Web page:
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Don't Assume Your Children Understand
Good News Magazine
April 1981
Volume: Vol XXVIII, No. 4
Issue: ISSN 0432-0816
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Don't Assume Your Children Understand
Gerald E Weston

How well are you as a parent fulfilling your responsibility of teaching your children about God's way?

   Two Church members were discussing how much their children really got out of Church services and Bible studies. One said to the other: "Don't kid yourself. Your children hear more than you think. Take mine, for example. Recently our minister was talking in Bible study about Jesus returning on a white horse. I didn't think my 3 year old was listening at all, but that night in her prayers she implored God to 'please help Jesus not fall off His horse when He returns'!"
   Humorous? Yes. But just how much do your children pick up from sermons? Do they really have one ear open while hunched over their drawing tablets? Does the story of David lodge in the recesses of their subconscious somewhere among the tales in their storybooks? Does the meaning of the Holy Days register over the notes passed between smiling teens?
   For many years I thought so. I heard all the humorous stories told by parents who had overheard their offspring commenting on minor points covered in sermons. Certainly if the kids picked up on these smaller matters, the major lessons were sinking in. I figured by the sheer number of hours spent in Church services, the average Church youth had to know volumes more than a young person lacking such exposure.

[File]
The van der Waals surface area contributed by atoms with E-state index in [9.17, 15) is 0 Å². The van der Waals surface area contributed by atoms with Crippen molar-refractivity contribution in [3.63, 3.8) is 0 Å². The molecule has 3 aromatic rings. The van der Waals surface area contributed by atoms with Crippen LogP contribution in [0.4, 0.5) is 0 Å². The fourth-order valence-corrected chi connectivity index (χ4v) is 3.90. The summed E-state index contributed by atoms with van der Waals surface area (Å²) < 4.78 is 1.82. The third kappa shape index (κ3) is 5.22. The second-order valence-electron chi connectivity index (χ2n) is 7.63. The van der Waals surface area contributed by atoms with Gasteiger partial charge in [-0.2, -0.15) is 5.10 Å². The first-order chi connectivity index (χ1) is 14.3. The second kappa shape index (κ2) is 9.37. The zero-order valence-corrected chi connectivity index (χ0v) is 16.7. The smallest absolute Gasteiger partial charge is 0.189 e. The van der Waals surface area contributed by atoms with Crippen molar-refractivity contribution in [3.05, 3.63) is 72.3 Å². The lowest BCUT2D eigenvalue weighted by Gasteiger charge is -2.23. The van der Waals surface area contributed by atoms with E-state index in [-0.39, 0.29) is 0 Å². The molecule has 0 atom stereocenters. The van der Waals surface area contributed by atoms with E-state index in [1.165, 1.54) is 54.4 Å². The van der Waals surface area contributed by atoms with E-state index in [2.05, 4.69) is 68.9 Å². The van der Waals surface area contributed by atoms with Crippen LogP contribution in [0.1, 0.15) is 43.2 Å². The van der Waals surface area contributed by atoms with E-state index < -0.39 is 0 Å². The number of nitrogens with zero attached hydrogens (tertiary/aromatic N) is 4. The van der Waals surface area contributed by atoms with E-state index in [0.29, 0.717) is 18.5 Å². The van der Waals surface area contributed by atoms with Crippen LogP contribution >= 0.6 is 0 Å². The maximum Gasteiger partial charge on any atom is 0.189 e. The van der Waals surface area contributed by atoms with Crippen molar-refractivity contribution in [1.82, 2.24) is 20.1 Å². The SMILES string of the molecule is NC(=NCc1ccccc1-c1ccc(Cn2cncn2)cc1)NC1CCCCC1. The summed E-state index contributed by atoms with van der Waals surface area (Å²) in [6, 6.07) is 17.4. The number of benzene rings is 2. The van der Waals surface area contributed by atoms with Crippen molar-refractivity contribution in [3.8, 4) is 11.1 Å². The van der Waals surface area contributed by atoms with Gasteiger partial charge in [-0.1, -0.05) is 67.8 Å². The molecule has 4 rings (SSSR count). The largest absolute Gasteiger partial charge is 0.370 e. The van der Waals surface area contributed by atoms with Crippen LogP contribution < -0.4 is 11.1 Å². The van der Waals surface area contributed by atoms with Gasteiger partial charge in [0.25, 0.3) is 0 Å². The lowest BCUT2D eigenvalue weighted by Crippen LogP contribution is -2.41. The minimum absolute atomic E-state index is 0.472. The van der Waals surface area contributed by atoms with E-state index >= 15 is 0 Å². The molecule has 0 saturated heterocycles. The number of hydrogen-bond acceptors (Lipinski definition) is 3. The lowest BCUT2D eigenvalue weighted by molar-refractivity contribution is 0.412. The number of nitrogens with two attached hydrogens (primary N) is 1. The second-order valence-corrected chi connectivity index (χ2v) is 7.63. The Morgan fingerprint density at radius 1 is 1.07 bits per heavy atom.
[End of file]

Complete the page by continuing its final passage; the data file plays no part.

One father of six expressed this same view when he said: "If my kids mess up, it won't be because they didn't know better. They've been sitting in services all their lives. I've made sure of that. If they leave, it won't be my fault."
   But does this line of reasoning square with the facts?
   You may be surprised.
   I was. I was surprised the first time I organized a game of charades with a group of Church teens and found that not a single one out of 25 remembered ever hearing about the "valley of dry bones. "I was surprised during last year's Feast of Tabernacles when the first four teens who were asked at a Bible baseball game didn't know what it meant to "afflict your soul."
   Yes, I have been surprised — perhaps shocked would be more accurate — about what our children don't know.
   Recently I gave a test to all the teens in my two churches. The results astounded many parents. Most parents were at least mildly embarrassed.
   The questions on the exam were not unreasonable. One 19 year old who had come to services for only one year proved this by scoring 90 percent. That was, by the way, the only 90 percent score and was the highest.
   Most teens didn't do that well. In one church every teen present had attended services since the age of 2 or under. One managed to get 40 percent right. All the others scored 20 percent or less! In the other church the scores were somewhat higher, but the average was still well below 50 percent. And I don't believe we can blithely assume these poor results are merely an isolated example.

A clear instruction